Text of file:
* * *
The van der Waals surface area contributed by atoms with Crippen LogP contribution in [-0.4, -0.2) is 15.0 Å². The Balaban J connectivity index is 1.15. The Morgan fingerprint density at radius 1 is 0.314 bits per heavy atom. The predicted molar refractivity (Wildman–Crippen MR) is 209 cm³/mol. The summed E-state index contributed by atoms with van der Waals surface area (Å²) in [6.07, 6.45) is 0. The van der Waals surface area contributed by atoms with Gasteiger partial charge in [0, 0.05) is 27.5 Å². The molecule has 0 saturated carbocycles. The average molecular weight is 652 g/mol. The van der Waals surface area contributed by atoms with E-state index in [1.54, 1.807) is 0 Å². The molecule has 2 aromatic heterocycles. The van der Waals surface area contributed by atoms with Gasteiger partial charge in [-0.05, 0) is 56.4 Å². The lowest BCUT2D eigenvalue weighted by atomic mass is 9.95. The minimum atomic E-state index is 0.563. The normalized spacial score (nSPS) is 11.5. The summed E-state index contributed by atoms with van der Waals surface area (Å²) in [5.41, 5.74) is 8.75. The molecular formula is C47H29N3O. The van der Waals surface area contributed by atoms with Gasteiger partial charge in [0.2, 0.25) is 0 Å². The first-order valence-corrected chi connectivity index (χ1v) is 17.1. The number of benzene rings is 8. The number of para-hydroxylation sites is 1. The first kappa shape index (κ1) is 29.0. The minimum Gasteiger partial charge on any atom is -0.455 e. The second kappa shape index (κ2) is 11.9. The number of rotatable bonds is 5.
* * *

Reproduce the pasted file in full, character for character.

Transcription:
The van der Waals surface area contributed by atoms with Crippen LogP contribution in [-0.4, -0.2) is 15.0 Å². The Balaban J connectivity index is 1.15. The Morgan fingerprint density at radius 1 is 0.314 bits per heavy atom. The predicted molar refractivity (Wildman–Crippen MR) is 209 cm³/mol. The summed E-state index contributed by atoms with van der Waals surface area (Å²) in [6.07, 6.45) is 0. The van der Waals surface area contributed by atoms with Gasteiger partial charge in [0, 0.05) is 27.5 Å². The molecule has 0 saturated carbocycles. The average molecular weight is 652 g/mol. The van der Waals surface area contributed by atoms with E-state index in [1.54, 1.807) is 0 Å². The molecule has 2 aromatic heterocycles. The van der Waals surface area contributed by atoms with Gasteiger partial charge in [-0.05, 0) is 56.4 Å². The lowest BCUT2D eigenvalue weighted by atomic mass is 9.95. The minimum atomic E-state index is 0.563. The normalized spacial score (nSPS) is 11.5. The summed E-state index contributed by atoms with van der Waals surface area (Å²) in [5.41, 5.74) is 8.75. The molecular formula is C47H29N3O. The van der Waals surface area contributed by atoms with Gasteiger partial charge in [0.2, 0.25) is 0 Å². The first-order valence-corrected chi connectivity index (χ1v) is 17.1. The number of benzene rings is 8. The number of para-hydroxylation sites is 1. The first kappa shape index (κ1) is 29.0. The minimum Gasteiger partial charge on any atom is -0.455 e. The second kappa shape index (κ2) is 11.9. The number of rotatable bonds is 5.